“Persian, Iranian culture is a great source of inspiration for me”, explains the 39-year-old musician, who composes ethereal, atmospheric, even hypnotic melodies.
“One of my biggest dreams is to go to Iran, to study there and to meet this culture there for real, because I feel very connected to it”.
Israel and Iran are sworn enemies and with their deep hostility showing no sign of abating, Mark Eliyahu is unlikely to be able to play in Tehran anytime soon.
Otherwise, the Israeli artist gives performances in Istanbul, where Iranians and Israelis can go, even if the Israeli authorities on Monday called on their nationals to leave Turkey “as soon as possible” for fear of Iranian attacks.
The same evening, the Israeli musician gave an outdoor concert in Istanbul. The performance was not canceled, but the reinforced security system and thousands of fans were able to rock to his music.
“When I listen to his music sometimes I get goosebumps, that’s why I love him,” said Farnaz, 29, an Iranian bioengineering student, one of 3,000 fans at sway to the soft music with oriental sounds. Among them, many Iranian and Turkish women, some dressed in summer dresses and others veiled.
Born in Dagestan, today a Russian province not far from Turkey and Iran, influenced for centuries by these two cultures, Mark Eliyahu’s father was a composer and his mother a pianist. It was with his two Jewish parents that he arrived in Israel when he was still a child, at the fall of the USSR.
He first opted for the violin, before going to study Greek and Turkish music in Athens, where he heard kamanche for the first time.
“It was the first time that I heard with my ears this sound that I have always had in me”, says the man with the black curly hair. “It was an illumination”.
He then discovered that his great-grandfather himself had played this round violin-like instrument.
Won over, Mark Eliyahu moved to Azerbaijan, in Central Asia, to further study the practice of this instrument with an expert, Adalat Vazirov, before returning to Israel in his early twenties.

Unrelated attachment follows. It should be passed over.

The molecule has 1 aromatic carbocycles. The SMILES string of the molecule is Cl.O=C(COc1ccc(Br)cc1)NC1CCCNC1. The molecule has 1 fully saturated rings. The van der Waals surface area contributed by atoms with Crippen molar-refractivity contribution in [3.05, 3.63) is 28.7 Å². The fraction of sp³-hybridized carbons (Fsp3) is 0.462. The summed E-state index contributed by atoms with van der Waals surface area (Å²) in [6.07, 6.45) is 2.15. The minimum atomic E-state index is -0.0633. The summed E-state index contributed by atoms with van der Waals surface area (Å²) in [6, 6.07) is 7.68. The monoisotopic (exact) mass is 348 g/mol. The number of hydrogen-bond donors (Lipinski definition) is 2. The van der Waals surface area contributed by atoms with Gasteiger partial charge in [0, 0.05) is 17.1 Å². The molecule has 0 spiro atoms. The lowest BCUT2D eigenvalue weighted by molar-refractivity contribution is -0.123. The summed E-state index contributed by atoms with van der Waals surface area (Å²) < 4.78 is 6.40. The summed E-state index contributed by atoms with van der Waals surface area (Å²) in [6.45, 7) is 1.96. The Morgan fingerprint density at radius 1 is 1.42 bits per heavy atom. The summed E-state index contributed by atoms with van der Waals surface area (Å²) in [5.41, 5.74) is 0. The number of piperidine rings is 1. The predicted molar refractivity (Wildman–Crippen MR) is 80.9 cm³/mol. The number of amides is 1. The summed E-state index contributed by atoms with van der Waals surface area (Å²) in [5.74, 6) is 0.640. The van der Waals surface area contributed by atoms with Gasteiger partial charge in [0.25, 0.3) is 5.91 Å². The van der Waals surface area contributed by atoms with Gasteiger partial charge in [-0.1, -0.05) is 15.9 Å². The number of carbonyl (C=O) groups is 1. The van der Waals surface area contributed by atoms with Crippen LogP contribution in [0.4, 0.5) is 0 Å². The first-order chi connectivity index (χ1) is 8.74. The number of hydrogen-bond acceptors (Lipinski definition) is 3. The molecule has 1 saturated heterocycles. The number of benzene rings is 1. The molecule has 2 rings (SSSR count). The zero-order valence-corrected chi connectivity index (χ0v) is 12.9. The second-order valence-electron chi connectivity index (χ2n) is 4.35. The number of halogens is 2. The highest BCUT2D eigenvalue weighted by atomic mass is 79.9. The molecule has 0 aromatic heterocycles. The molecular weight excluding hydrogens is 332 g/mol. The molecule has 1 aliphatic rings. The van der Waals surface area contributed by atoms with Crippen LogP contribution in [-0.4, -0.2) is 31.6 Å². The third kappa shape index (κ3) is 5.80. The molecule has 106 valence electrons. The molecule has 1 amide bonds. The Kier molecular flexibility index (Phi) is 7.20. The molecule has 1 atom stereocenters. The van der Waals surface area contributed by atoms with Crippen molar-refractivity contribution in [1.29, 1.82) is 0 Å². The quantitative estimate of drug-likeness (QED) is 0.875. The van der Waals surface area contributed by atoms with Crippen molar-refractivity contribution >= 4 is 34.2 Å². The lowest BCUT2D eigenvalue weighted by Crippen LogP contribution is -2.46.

Today, the musician has recorded four albums and multiplied concerts in more than 50 countries. But it is in Turkey that his concerts are the most popular. “In Turkey, I feel at home,” he told AFP. “Where I was born is a place where Turkish and Persian cultures mixed.”
The artist crafted most of his songs on the road, but the coronavirus pandemic has put a damper on his overseas travels. Stranded in Israel, he then composed the soundtrack for the Israeli spy series “Tehran” broadcast on Apple TV.
But for this man who says he does not follow the news, does not know anything about politics and is confined “in (his) world of music”, to sign the melodies of this series – which follows a spy trying to sabotage the activities Iranian nuclear weapons–“was not a political act”.
Rather, his mission is “to spread love to the world, to heal and to connect,” he says in the yurt that serves as his singular studio, located under an air corridor of Israeli F-16 fighter jets that from time to time pierce the silence.
Mark Eliyahu is not the first Israeli to be popular in Iran. Before him, the singer Liraz Charhi, whose parents are from there, released an album, some of which were secretly recorded there.
On the artist’s Instagram account, an admirer says he hopes “to see (him) one day in Iran”.
The musician considers that his concerts in Turkey in front of Iranian spectators are already “a great honor”, but deeply regrets not being able to go to Iran. “I hope one day that will change,” he says.